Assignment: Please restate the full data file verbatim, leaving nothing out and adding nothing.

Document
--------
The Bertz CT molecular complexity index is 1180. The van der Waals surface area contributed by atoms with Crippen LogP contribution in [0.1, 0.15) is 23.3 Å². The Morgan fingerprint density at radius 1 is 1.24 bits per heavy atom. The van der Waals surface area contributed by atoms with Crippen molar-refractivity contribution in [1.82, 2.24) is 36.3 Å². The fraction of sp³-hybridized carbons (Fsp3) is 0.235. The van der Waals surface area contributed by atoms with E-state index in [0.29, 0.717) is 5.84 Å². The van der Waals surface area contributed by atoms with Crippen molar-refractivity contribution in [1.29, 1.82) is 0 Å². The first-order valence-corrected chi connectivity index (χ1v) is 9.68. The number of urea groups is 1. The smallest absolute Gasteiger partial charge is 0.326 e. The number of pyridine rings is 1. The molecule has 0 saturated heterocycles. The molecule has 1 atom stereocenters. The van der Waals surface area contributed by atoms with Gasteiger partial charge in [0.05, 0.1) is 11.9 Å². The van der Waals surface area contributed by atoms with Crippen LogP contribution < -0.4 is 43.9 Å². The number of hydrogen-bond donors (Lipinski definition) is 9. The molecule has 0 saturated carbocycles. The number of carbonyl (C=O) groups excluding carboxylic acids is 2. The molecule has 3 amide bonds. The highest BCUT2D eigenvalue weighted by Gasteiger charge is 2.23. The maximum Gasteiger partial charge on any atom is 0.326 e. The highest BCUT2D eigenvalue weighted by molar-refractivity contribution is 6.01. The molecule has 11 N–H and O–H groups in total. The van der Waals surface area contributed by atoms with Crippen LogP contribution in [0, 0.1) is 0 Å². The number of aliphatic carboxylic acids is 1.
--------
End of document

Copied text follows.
The Bertz CT molecular complexity index is 1180. The van der Waals surface area contributed by atoms with Crippen LogP contribution in [0.1, 0.15) is 23.3 Å². The Morgan fingerprint density at radius 1 is 1.24 bits per heavy atom. The van der Waals surface area contributed by atoms with Crippen molar-refractivity contribution in [1.82, 2.24) is 36.3 Å². The fraction of sp³-hybridized carbons (Fsp3) is 0.235. The van der Waals surface area contributed by atoms with E-state index in [0.29, 0.717) is 5.84 Å². The van der Waals surface area contributed by atoms with Crippen molar-refractivity contribution in [1.29, 1.82) is 0 Å². The first-order valence-corrected chi connectivity index (χ1v) is 9.68. The number of urea groups is 1. The smallest absolute Gasteiger partial charge is 0.326 e. The number of pyridine rings is 1. The molecule has 0 saturated heterocycles. The molecule has 1 atom stereocenters. The van der Waals surface area contributed by atoms with Gasteiger partial charge in [0.05, 0.1) is 11.9 Å². The van der Waals surface area contributed by atoms with Crippen LogP contribution < -0.4 is 43.9 Å². The number of hydrogen-bond donors (Lipinski definition) is 9. The molecule has 0 saturated carbocycles. The number of carbonyl (C=O) groups excluding carboxylic acids is 2. The molecule has 3 amide bonds. The highest BCUT2D eigenvalue weighted by Gasteiger charge is 2.23. The maximum Gasteiger partial charge on any atom is 0.326 e. The highest BCUT2D eigenvalue weighted by molar-refractivity contribution is 6.01. The molecule has 11 N–H and O–H groups in total. The van der Waals surface area contributed by atoms with Crippen LogP contribution in [0, 0.1) is 0 Å². The number of aliphatic carboxylic acids is 1.